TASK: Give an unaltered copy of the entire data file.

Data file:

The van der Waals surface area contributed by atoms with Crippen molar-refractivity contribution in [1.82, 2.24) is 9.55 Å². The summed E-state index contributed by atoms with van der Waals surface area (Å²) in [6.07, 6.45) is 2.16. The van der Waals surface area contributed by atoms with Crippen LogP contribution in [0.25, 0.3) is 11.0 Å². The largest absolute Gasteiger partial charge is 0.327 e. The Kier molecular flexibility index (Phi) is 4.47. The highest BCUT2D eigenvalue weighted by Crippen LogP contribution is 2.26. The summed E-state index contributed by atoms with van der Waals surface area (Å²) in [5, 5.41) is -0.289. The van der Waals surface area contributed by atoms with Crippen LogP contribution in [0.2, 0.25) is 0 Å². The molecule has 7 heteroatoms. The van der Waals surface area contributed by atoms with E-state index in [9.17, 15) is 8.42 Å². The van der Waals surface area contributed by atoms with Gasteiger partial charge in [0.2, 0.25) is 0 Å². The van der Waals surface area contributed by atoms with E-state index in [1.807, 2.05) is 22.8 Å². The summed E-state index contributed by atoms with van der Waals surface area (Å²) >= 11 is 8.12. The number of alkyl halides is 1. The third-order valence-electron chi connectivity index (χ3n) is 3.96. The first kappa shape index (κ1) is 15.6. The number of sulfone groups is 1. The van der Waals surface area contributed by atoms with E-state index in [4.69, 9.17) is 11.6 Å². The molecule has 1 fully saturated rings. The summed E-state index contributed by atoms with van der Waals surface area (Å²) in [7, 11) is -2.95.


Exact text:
The van der Waals surface area contributed by atoms with Crippen molar-refractivity contribution in [1.82, 2.24) is 9.55 Å². The summed E-state index contributed by atoms with van der Waals surface area (Å²) in [6.07, 6.45) is 2.16. The van der Waals surface area contributed by atoms with Crippen LogP contribution in [0.25, 0.3) is 11.0 Å². The largest absolute Gasteiger partial charge is 0.327 e. The Kier molecular flexibility index (Phi) is 4.47. The highest BCUT2D eigenvalue weighted by Crippen LogP contribution is 2.26. The summed E-state index contributed by atoms with van der Waals surface area (Å²) in [5, 5.41) is -0.289. The van der Waals surface area contributed by atoms with Crippen LogP contribution in [0.2, 0.25) is 0 Å². The molecule has 7 heteroatoms. The van der Waals surface area contributed by atoms with E-state index in [9.17, 15) is 8.42 Å². The van der Waals surface area contributed by atoms with Gasteiger partial charge in [0.2, 0.25) is 0 Å². The van der Waals surface area contributed by atoms with E-state index in [1.807, 2.05) is 22.8 Å². The summed E-state index contributed by atoms with van der Waals surface area (Å²) >= 11 is 8.12. The number of alkyl halides is 1. The third-order valence-electron chi connectivity index (χ3n) is 3.96. The first kappa shape index (κ1) is 15.6. The number of sulfone groups is 1. The van der Waals surface area contributed by atoms with E-state index in [4.69, 9.17) is 11.6 Å². The molecule has 1 fully saturated rings. The summed E-state index contributed by atoms with van der Waals surface area (Å²) in [7, 11) is -2.95.